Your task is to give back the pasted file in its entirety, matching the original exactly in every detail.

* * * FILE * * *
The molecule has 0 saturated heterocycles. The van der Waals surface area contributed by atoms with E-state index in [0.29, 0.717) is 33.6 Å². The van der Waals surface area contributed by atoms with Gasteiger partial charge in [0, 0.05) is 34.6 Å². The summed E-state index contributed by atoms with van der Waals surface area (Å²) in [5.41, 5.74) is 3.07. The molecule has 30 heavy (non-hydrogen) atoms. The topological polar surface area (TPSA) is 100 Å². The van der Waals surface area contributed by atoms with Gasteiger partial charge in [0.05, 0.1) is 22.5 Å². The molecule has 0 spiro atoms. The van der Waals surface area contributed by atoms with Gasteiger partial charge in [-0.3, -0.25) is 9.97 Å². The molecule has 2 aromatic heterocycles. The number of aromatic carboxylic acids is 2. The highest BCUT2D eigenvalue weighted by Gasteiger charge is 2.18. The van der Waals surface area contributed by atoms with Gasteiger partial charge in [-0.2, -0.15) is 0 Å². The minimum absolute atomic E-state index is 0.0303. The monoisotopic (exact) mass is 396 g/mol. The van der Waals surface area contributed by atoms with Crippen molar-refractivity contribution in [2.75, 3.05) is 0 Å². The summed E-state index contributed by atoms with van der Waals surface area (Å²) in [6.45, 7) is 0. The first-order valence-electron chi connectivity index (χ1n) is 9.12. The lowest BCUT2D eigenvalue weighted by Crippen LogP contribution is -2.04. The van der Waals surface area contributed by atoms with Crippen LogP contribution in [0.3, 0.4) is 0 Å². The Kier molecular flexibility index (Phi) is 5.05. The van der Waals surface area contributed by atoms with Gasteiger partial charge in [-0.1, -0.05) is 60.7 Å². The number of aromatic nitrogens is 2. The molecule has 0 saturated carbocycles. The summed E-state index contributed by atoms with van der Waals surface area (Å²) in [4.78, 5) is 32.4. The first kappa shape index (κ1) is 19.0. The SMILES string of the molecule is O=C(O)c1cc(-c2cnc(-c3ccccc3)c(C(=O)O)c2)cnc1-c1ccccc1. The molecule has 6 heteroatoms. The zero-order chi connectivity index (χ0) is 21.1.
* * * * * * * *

The molecule has 0 saturated heterocycles. The van der Waals surface area contributed by atoms with E-state index in [0.29, 0.717) is 33.6 Å². The van der Waals surface area contributed by atoms with Gasteiger partial charge in [0, 0.05) is 34.6 Å². The summed E-state index contributed by atoms with van der Waals surface area (Å²) in [5.41, 5.74) is 3.07. The molecule has 30 heavy (non-hydrogen) atoms. The topological polar surface area (TPSA) is 100 Å². The van der Waals surface area contributed by atoms with Gasteiger partial charge in [0.05, 0.1) is 22.5 Å². The molecule has 0 spiro atoms. The van der Waals surface area contributed by atoms with Gasteiger partial charge in [-0.3, -0.25) is 9.97 Å². The molecule has 2 aromatic heterocycles. The number of aromatic carboxylic acids is 2. The highest BCUT2D eigenvalue weighted by Gasteiger charge is 2.18. The van der Waals surface area contributed by atoms with Gasteiger partial charge in [-0.2, -0.15) is 0 Å². The minimum absolute atomic E-state index is 0.0303. The monoisotopic (exact) mass is 396 g/mol. The van der Waals surface area contributed by atoms with Crippen molar-refractivity contribution in [2.75, 3.05) is 0 Å². The summed E-state index contributed by atoms with van der Waals surface area (Å²) in [6.45, 7) is 0. The first-order valence-electron chi connectivity index (χ1n) is 9.12. The lowest BCUT2D eigenvalue weighted by Crippen LogP contribution is -2.04. The van der Waals surface area contributed by atoms with Crippen LogP contribution in [0.3, 0.4) is 0 Å². The Kier molecular flexibility index (Phi) is 5.05. The van der Waals surface area contributed by atoms with Gasteiger partial charge in [-0.1, -0.05) is 60.7 Å². The number of aromatic nitrogens is 2. The molecule has 0 saturated carbocycles. The summed E-state index contributed by atoms with van der Waals surface area (Å²) in [4.78, 5) is 32.4. The first kappa shape index (κ1) is 19.0. The SMILES string of the molecule is O=C(O)c1cc(-c2cnc(-c3ccccc3)c(C(=O)O)c2)cnc1-c1ccccc1. The molecule has 6 heteroatoms. The zero-order chi connectivity index (χ0) is 21.1.